Because of fear of an English attack, the apostle’s remains were hidden in 1588, knowledge of their location was lost and it was not until 1879 that they were rediscovered. During that period, interest in the pilgrimage had waned. While there was activity to increase interest in the pilgrimage after the Spanish Civil War (1936 - 39), it was not until the late 70's that the modern resurgence began. In 1985 UNESCO declared the Camino de Santiago as a World Heritage.

Santiago as a Symbol in Spanish History

A famous battle in Spanish history was the battle of Clavijo in 844. It represented a turn in the conflict between the Spanish kingdoms and the Moors. Legend has it that the Christains in the battle saw St. James riding with them, slaying Moors on every side. Thus Santiago Matamoros (Moor Slayer) became the patron Saint of Spain and his day, 25 July, is celebrated as the Spanish National Day. The photo below is of the frieze on a church in Barcelona depicting Santiago Matamoros.


Matamoros

The Medieval Pilgrim

My interest in the medieval pilgrim was the reason for undertaking the pilgrimage and I tried to gain insight into the medieval pilgrimage as I walked. It was difficult because I was traveling with modern equipment, using a bank card to obtain cash, calling home regularly and didn’t face the same world at all.

The paths the earliest pilgrims followed were indeed very difficult but as the numbers increased, the paths became roads and there were many towns. Indeed, in medieval times there were many facilities to provide services solely to pilgrims and more places to stay than today. When I walked for 12 kilometers on an old Roman road, other pilgrims were the only traffic. During medieval times, that would have been the main road for commerce, and there would have been many others traveling in both directions. Many places which are now fertile fields were once forests that provided shade from the sun and a break to the wind. There is no doubt that the way was hard; the existence of hospitals for pilgrims, several in many towns, is evidence for that. But disease was part of life, arising from unsanitary conditions and poor diet. In addition, often the hope for a cure to a chronic medical condition was the reason people undertook the pilgrimage.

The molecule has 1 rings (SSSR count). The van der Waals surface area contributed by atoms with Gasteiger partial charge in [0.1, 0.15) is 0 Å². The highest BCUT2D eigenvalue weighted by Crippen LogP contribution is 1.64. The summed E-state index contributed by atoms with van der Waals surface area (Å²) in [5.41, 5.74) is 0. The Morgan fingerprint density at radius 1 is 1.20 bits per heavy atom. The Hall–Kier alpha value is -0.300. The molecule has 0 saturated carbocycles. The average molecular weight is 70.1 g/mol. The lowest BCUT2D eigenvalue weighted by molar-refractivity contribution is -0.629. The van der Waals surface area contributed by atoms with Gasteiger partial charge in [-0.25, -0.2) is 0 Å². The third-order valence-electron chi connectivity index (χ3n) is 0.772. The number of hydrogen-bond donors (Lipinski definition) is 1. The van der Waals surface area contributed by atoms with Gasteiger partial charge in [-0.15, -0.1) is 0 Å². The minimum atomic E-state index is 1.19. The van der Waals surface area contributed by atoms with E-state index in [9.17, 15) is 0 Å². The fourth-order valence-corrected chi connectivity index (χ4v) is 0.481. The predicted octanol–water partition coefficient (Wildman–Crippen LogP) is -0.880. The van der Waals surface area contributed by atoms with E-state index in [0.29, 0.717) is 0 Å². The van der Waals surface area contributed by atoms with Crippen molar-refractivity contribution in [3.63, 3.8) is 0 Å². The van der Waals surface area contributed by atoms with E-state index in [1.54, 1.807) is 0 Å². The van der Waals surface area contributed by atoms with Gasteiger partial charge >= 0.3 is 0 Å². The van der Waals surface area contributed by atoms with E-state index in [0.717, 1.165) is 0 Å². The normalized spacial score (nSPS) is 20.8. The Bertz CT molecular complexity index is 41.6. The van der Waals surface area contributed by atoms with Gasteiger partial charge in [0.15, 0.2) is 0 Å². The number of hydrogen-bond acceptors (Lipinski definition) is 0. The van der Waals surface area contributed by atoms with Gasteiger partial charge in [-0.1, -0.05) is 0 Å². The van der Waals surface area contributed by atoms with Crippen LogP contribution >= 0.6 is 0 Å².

One historical pilgrim’s account referred to rivers that were so poisonous that a horse drinking from one would die. Such conditions no doubt arose because of the use of the streets and rivers as dumping places for household sewage and business garbage and offal. These conditions are not encountered by modern pilgrims.

The Impact of The Pilgrimage to Santiago de Compostela

Recent History

Dormancy

Revival

Breakdown of Current Travelers

Every year, the January issue of Compostela, published by the Archicofrada Universal del Apóstol Santiago, provides the statistics for the previous year and compares certain figures for earlier years. Much of this information is now available via the Statistics page of their web site. The following are some of the more interesting statistics for 2010 (A Jubilee Year).

Approximately 272,703 people completed the journey, an increase by more than a factor of 10 from the 25,000 in 1997. In the most recent non-Jubilee Year, 2009, 145,878 pilgrims received their Compostela. This is almost a factor of 5 increase from 1997.

44.4% were women. This percentage has steadily increased since 1985.

The largest number (58%) were in the 30-60 age range, however 12.5%, 34,080, were older than 60.

Over 69% were from Spain. 3,312 were from the United States. The number of Americans has steadily increased.

The peak months were July and August when over 60% completed the pilgrimage. However, people arrived in Santiago all year, with 38 in January and 49 in February. Below is a chart showing the arrivals by month during 1998.

Almost 69.4% used the French Route. The next most popular route was the Portuguese Route, followed by the Camino de Norte and Via de la Plata.

87% made the trip on foot and 12.2% by bicycle. There were 1,232 people who made the journey by horse and 37 pilgrims used a wheelchair.

© Copyright 2008, 2009, 2010, 2011, 2016 Richard W. Tripp, Jr.